It’s a question Sister Lund became familiar with before she left in December 1996 to serve in the Canada Vancouver Mission. She was performing with an orchestra in Salt Lake City, and many nonmember musicians wondered what she was doing.

    “Several of them thought I was crazy to go on a mission, especially in the prime time of my life,” Sister Lund recalls. “They were saying, ‘You’re going to do what?’”

    “Knock on a lot of doors and tell people about the beliefs of my religion,” was her typical response. When the musicians talked about all the great things she could do musically if she stayed, she was quick to point out all the great things she planned to do as a missionary.

    Sure it was the “prime time” of her life. And that’s why she decided to serve a mission.

    “I had to do what I felt was right. I have had a very strong feeling that I needed to go on a mission. So here I am,” she says. “I’m learning and teaching about Jesus Christ. He is the source of everything good. If there is any truth or beauty in music, it comes from Jesus Christ. So in a way I guess I am still continuing my music study.”

    Sister Lund remembers her last performance before she entered the Missionary Training Center. Everyone was talking about practice schedules and coming events, events she wasn’t going to be a part of. “I wasn’t very sad, actually. I knew I’d be missing out. But in a way I felt like they were missing out,” she says.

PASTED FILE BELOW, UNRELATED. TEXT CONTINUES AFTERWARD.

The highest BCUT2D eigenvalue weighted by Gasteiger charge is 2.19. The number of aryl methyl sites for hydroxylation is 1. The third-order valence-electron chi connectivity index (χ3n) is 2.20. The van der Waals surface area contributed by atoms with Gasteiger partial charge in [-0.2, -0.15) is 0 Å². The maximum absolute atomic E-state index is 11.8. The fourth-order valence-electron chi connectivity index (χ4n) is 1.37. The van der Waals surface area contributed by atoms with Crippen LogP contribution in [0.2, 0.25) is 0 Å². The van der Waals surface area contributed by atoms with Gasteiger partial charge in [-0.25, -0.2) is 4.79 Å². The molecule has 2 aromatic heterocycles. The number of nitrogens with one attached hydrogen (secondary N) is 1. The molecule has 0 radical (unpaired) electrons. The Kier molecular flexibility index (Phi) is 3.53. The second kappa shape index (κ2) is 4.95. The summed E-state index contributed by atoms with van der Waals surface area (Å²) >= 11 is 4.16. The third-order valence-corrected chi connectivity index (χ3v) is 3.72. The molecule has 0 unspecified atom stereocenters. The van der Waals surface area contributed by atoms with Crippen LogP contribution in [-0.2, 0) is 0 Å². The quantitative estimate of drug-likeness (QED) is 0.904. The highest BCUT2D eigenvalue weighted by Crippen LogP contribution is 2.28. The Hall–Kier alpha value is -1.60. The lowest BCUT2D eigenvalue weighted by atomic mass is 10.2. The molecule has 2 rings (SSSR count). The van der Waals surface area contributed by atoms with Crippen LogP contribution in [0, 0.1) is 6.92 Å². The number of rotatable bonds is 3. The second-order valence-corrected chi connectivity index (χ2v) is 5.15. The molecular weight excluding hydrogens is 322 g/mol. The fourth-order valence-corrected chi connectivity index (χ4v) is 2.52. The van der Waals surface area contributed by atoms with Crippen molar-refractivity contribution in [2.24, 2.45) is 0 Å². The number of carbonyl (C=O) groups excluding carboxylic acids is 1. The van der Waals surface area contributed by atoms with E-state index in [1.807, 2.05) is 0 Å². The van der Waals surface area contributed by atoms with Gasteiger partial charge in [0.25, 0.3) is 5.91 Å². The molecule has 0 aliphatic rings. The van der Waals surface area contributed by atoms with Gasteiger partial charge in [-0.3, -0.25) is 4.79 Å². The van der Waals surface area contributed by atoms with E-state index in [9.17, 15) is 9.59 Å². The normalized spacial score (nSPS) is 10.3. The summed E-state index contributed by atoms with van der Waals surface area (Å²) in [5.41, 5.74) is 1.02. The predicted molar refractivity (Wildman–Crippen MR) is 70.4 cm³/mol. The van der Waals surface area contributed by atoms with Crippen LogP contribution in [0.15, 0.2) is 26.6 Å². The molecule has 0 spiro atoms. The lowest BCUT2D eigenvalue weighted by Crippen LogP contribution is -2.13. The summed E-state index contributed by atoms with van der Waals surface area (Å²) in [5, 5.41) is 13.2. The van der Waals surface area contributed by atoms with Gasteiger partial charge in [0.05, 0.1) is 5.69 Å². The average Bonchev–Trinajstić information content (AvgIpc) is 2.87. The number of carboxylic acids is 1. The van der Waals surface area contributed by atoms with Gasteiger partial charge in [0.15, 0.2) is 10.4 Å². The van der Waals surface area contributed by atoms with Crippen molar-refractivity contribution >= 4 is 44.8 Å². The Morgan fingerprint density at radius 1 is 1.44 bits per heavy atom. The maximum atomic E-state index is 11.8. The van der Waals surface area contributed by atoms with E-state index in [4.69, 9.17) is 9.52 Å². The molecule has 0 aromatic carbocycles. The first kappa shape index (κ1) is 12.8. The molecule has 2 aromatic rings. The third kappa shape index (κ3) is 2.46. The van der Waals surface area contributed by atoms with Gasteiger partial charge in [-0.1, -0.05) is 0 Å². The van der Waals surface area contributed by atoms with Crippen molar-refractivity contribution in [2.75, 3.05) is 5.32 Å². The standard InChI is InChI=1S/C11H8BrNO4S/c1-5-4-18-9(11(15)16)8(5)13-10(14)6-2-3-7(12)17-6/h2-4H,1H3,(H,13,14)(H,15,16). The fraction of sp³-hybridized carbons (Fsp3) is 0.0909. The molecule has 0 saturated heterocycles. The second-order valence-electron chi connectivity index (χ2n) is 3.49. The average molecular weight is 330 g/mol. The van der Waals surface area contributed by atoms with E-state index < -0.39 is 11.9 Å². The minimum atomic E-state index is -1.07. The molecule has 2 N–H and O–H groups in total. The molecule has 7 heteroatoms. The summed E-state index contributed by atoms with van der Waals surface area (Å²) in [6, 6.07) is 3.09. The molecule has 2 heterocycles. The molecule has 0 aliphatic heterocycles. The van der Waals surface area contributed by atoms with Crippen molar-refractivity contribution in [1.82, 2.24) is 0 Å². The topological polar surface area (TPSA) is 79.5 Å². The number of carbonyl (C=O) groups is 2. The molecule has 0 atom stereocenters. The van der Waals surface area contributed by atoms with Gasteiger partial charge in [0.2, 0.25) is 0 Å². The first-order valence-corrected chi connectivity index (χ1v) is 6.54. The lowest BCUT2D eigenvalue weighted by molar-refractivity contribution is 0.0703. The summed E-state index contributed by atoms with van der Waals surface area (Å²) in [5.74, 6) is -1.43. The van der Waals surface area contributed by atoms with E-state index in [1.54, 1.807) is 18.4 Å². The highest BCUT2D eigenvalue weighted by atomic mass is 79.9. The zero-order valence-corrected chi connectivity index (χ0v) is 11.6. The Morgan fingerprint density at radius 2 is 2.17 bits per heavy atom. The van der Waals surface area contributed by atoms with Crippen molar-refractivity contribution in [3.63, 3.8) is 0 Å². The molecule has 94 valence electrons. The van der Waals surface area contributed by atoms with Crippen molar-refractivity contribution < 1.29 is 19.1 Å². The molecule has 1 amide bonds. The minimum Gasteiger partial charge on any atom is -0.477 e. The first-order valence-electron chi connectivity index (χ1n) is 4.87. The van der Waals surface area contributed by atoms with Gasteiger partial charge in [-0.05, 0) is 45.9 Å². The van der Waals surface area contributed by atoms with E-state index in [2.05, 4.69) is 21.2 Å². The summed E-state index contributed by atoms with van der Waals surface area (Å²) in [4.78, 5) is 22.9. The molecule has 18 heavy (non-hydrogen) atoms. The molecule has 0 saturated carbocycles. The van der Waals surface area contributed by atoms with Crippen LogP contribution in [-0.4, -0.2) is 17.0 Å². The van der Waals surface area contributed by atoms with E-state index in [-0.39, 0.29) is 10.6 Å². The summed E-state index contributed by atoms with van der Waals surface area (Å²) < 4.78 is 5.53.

There were also the inevitable questions about the potential loss of skill while she is gone, especially since mission rules prevented her from taking her violin.

    “I’m sure I’ll get rusty. I’ve had many friends—also violinists—who went on missions, and when they came back they were rusty. I guess if the Lord wants me to play the violin, I’ll be able to get back into it.”

    The Convert

    When Ashley Rabon told his parents he was dating “a Mormon girl,” he assured them he wasn’t going to join the Church. But soon Ashley, who was at college, began taking the missionary discussions, and his plans changed.

    “After the missionaries committed me to baptism during the second discussion, I called home and told [my parents] I was going to get baptized,” says Ashley. “They weren’t too thrilled with the idea.”

    A year later, when Ashley started to feel he should serve a mission, things with his family really got difficult. “They were not happy about it at all. I told my dad,and my dad was probably angrier than I had ever seen him in my life,” says Ashley, who is currently serving in the Utah Salt Lake City Mission. “My mom begged and begged me every day not to do this.”

    But Elder Rabon was ready to serve. “Every time I had a dispute with my parents, especially with my father, the first thing I would do was go to my room and pray that the Lord would soften their hearts,” he says.